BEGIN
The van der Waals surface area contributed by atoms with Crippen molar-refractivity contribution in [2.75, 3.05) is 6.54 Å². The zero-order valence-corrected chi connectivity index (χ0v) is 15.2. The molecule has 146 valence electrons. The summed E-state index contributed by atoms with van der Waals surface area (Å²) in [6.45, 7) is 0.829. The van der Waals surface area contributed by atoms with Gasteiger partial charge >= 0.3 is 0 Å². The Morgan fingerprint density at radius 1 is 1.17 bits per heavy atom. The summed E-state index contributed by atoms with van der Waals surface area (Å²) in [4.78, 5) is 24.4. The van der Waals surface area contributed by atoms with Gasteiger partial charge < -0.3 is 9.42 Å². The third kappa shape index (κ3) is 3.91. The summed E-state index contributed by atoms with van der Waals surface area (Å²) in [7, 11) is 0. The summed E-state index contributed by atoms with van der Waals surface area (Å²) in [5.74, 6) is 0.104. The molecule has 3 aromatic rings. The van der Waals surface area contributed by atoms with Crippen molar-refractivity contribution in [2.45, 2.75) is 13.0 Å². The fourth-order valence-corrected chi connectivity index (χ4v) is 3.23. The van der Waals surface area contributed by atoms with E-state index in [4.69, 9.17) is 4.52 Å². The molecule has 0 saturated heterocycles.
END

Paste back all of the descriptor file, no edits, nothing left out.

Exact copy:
The van der Waals surface area contributed by atoms with Crippen molar-refractivity contribution in [2.75, 3.05) is 6.54 Å². The zero-order valence-corrected chi connectivity index (χ0v) is 15.2. The molecule has 146 valence electrons. The summed E-state index contributed by atoms with van der Waals surface area (Å²) in [6.45, 7) is 0.829. The van der Waals surface area contributed by atoms with Gasteiger partial charge >= 0.3 is 0 Å². The Morgan fingerprint density at radius 1 is 1.17 bits per heavy atom. The summed E-state index contributed by atoms with van der Waals surface area (Å²) in [4.78, 5) is 24.4. The van der Waals surface area contributed by atoms with Gasteiger partial charge < -0.3 is 9.42 Å². The third kappa shape index (κ3) is 3.91. The summed E-state index contributed by atoms with van der Waals surface area (Å²) in [7, 11) is 0. The summed E-state index contributed by atoms with van der Waals surface area (Å²) in [5.74, 6) is 0.104. The molecule has 3 aromatic rings. The van der Waals surface area contributed by atoms with Crippen molar-refractivity contribution in [2.45, 2.75) is 13.0 Å². The fourth-order valence-corrected chi connectivity index (χ4v) is 3.23. The van der Waals surface area contributed by atoms with E-state index in [4.69, 9.17) is 4.52 Å². The molecule has 0 saturated heterocycles.